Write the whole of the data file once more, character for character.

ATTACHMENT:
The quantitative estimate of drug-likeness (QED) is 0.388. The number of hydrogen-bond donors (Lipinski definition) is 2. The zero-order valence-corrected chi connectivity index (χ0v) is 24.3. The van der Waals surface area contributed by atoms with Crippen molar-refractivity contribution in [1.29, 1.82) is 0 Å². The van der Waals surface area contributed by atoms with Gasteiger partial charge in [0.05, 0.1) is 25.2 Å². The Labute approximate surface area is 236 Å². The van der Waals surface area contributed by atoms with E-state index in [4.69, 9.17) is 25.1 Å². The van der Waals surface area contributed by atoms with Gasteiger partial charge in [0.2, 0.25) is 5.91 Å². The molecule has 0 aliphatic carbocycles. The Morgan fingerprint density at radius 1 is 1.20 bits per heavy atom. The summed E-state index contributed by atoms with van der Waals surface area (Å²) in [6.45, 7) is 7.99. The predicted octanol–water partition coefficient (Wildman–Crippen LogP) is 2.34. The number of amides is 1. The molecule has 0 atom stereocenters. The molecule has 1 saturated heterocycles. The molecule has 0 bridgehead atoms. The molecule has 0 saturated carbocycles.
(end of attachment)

The quantitative estimate of drug-likeness (QED) is 0.388. The number of hydrogen-bond donors (Lipinski definition) is 2. The zero-order valence-corrected chi connectivity index (χ0v) is 24.3. The van der Waals surface area contributed by atoms with Crippen molar-refractivity contribution in [1.29, 1.82) is 0 Å². The van der Waals surface area contributed by atoms with Gasteiger partial charge in [0.05, 0.1) is 25.2 Å². The Labute approximate surface area is 236 Å². The van der Waals surface area contributed by atoms with E-state index in [4.69, 9.17) is 25.1 Å². The van der Waals surface area contributed by atoms with Gasteiger partial charge in [0.2, 0.25) is 5.91 Å². The molecule has 0 aliphatic carbocycles. The Morgan fingerprint density at radius 1 is 1.20 bits per heavy atom. The summed E-state index contributed by atoms with van der Waals surface area (Å²) in [6.45, 7) is 7.99. The predicted octanol–water partition coefficient (Wildman–Crippen LogP) is 2.34. The number of amides is 1. The molecule has 0 atom stereocenters. The molecule has 1 saturated heterocycles. The molecule has 0 bridgehead atoms. The molecule has 0 saturated carbocycles.